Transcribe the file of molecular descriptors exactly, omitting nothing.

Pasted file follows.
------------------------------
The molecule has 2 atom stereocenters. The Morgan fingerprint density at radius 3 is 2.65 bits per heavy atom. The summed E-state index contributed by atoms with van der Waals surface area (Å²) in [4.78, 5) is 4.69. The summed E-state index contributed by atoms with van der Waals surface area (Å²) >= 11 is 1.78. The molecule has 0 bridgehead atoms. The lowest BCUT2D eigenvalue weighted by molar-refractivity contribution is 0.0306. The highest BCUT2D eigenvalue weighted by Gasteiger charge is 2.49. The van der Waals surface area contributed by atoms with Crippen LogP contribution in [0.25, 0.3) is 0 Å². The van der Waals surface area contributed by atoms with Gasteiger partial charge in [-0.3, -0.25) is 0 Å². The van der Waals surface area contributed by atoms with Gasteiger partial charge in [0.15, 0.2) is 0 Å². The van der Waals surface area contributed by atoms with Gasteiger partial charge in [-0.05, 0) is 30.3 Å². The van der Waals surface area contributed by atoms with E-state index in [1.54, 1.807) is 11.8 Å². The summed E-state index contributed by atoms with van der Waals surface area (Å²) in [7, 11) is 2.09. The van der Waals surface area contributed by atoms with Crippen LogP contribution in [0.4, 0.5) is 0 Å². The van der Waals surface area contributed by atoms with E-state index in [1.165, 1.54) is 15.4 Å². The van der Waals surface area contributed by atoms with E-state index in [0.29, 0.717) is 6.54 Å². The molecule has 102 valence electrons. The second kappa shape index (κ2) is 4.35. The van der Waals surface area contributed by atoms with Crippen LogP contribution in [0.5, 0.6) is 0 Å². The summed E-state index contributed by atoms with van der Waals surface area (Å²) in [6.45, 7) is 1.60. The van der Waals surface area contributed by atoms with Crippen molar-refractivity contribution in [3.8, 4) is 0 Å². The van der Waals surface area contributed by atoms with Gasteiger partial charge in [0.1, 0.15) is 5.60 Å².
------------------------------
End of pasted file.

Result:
The molecule has 2 atom stereocenters. The Morgan fingerprint density at radius 3 is 2.65 bits per heavy atom. The summed E-state index contributed by atoms with van der Waals surface area (Å²) in [4.78, 5) is 4.69. The summed E-state index contributed by atoms with van der Waals surface area (Å²) >= 11 is 1.78. The molecule has 0 bridgehead atoms. The lowest BCUT2D eigenvalue weighted by molar-refractivity contribution is 0.0306. The highest BCUT2D eigenvalue weighted by Gasteiger charge is 2.49. The van der Waals surface area contributed by atoms with Crippen LogP contribution in [0.25, 0.3) is 0 Å². The van der Waals surface area contributed by atoms with Gasteiger partial charge in [-0.3, -0.25) is 0 Å². The van der Waals surface area contributed by atoms with Gasteiger partial charge in [0.15, 0.2) is 0 Å². The van der Waals surface area contributed by atoms with Gasteiger partial charge in [-0.05, 0) is 30.3 Å². The van der Waals surface area contributed by atoms with E-state index in [1.54, 1.807) is 11.8 Å². The summed E-state index contributed by atoms with van der Waals surface area (Å²) in [7, 11) is 2.09. The van der Waals surface area contributed by atoms with Crippen LogP contribution in [0.4, 0.5) is 0 Å². The van der Waals surface area contributed by atoms with E-state index in [1.165, 1.54) is 15.4 Å². The van der Waals surface area contributed by atoms with E-state index in [0.29, 0.717) is 6.54 Å². The molecule has 102 valence electrons. The second kappa shape index (κ2) is 4.35. The van der Waals surface area contributed by atoms with Crippen LogP contribution in [0.5, 0.6) is 0 Å². The summed E-state index contributed by atoms with van der Waals surface area (Å²) in [6.45, 7) is 1.60. The van der Waals surface area contributed by atoms with Crippen molar-refractivity contribution in [3.8, 4) is 0 Å². The van der Waals surface area contributed by atoms with Gasteiger partial charge in [0.1, 0.15) is 5.60 Å².